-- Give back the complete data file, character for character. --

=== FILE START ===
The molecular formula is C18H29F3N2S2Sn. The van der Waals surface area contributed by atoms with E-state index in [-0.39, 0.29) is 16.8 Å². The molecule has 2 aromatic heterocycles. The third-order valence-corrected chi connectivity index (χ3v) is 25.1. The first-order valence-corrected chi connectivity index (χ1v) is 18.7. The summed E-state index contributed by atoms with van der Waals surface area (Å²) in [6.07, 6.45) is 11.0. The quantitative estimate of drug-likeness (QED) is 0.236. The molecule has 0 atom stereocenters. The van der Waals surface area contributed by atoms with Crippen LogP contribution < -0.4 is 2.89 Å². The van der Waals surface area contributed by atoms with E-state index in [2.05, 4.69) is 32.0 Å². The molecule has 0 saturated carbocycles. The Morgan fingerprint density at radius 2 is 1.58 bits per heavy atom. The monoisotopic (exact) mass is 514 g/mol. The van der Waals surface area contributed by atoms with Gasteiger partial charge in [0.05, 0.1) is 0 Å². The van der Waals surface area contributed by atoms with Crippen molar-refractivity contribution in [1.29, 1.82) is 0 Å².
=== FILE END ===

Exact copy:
The molecular formula is C18H29F3N2S2Sn. The van der Waals surface area contributed by atoms with E-state index in [-0.39, 0.29) is 16.8 Å². The molecule has 2 aromatic heterocycles. The third-order valence-corrected chi connectivity index (χ3v) is 25.1. The first-order valence-corrected chi connectivity index (χ1v) is 18.7. The summed E-state index contributed by atoms with van der Waals surface area (Å²) in [6.07, 6.45) is 11.0. The quantitative estimate of drug-likeness (QED) is 0.236. The molecule has 0 atom stereocenters. The van der Waals surface area contributed by atoms with Crippen LogP contribution < -0.4 is 2.89 Å². The van der Waals surface area contributed by atoms with E-state index in [2.05, 4.69) is 32.0 Å². The molecule has 0 saturated carbocycles. The Morgan fingerprint density at radius 2 is 1.58 bits per heavy atom. The monoisotopic (exact) mass is 514 g/mol. The van der Waals surface area contributed by atoms with Gasteiger partial charge in [0.05, 0.1) is 0 Å². The van der Waals surface area contributed by atoms with Crippen molar-refractivity contribution in [1.29, 1.82) is 0 Å².